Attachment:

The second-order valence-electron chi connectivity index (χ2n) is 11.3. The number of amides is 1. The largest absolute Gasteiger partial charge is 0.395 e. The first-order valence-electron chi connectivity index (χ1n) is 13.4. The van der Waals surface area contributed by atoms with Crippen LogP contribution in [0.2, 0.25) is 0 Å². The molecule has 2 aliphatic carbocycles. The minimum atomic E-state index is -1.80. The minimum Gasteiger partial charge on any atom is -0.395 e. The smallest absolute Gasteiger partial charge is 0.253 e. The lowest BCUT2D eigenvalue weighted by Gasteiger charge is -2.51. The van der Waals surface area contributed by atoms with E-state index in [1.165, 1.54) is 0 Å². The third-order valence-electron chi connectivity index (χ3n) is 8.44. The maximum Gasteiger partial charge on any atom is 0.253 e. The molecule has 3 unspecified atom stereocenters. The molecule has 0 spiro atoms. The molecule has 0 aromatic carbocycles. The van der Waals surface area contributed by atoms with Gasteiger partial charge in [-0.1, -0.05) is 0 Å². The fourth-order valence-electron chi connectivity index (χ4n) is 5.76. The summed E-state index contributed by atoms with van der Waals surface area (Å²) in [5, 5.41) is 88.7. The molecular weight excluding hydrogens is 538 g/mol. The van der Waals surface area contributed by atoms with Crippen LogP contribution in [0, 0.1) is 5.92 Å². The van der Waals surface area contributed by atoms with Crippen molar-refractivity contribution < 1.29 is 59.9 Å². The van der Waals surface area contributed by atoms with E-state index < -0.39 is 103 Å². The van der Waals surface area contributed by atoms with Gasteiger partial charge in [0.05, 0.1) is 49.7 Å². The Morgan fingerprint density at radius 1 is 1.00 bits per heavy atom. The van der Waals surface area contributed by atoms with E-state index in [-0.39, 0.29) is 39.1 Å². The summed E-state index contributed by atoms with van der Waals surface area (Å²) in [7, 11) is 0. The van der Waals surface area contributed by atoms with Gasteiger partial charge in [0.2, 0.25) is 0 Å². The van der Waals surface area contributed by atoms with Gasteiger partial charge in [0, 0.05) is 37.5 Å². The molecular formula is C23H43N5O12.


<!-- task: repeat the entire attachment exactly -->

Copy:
The second-order valence-electron chi connectivity index (χ2n) is 11.3. The number of amides is 1. The largest absolute Gasteiger partial charge is 0.395 e. The first-order valence-electron chi connectivity index (χ1n) is 13.4. The van der Waals surface area contributed by atoms with Crippen LogP contribution in [0.2, 0.25) is 0 Å². The molecule has 2 aliphatic carbocycles. The minimum atomic E-state index is -1.80. The minimum Gasteiger partial charge on any atom is -0.395 e. The smallest absolute Gasteiger partial charge is 0.253 e. The lowest BCUT2D eigenvalue weighted by Gasteiger charge is -2.51. The van der Waals surface area contributed by atoms with E-state index in [1.165, 1.54) is 0 Å². The third-order valence-electron chi connectivity index (χ3n) is 8.44. The maximum Gasteiger partial charge on any atom is 0.253 e. The molecule has 3 unspecified atom stereocenters. The molecule has 0 spiro atoms. The molecule has 0 aromatic carbocycles. The van der Waals surface area contributed by atoms with Gasteiger partial charge in [-0.1, -0.05) is 0 Å². The fourth-order valence-electron chi connectivity index (χ4n) is 5.76. The summed E-state index contributed by atoms with van der Waals surface area (Å²) in [5, 5.41) is 88.7. The molecular weight excluding hydrogens is 538 g/mol. The van der Waals surface area contributed by atoms with Crippen LogP contribution in [0, 0.1) is 5.92 Å². The van der Waals surface area contributed by atoms with Crippen molar-refractivity contribution < 1.29 is 59.9 Å². The van der Waals surface area contributed by atoms with E-state index < -0.39 is 103 Å². The van der Waals surface area contributed by atoms with Gasteiger partial charge in [0.05, 0.1) is 49.7 Å². The Morgan fingerprint density at radius 1 is 1.00 bits per heavy atom. The van der Waals surface area contributed by atoms with E-state index in [-0.39, 0.29) is 39.1 Å². The summed E-state index contributed by atoms with van der Waals surface area (Å²) in [7, 11) is 0. The van der Waals surface area contributed by atoms with Gasteiger partial charge in [0.2, 0.25) is 0 Å². The van der Waals surface area contributed by atoms with Gasteiger partial charge in [0, 0.05) is 37.5 Å². The molecular formula is C23H43N5O12.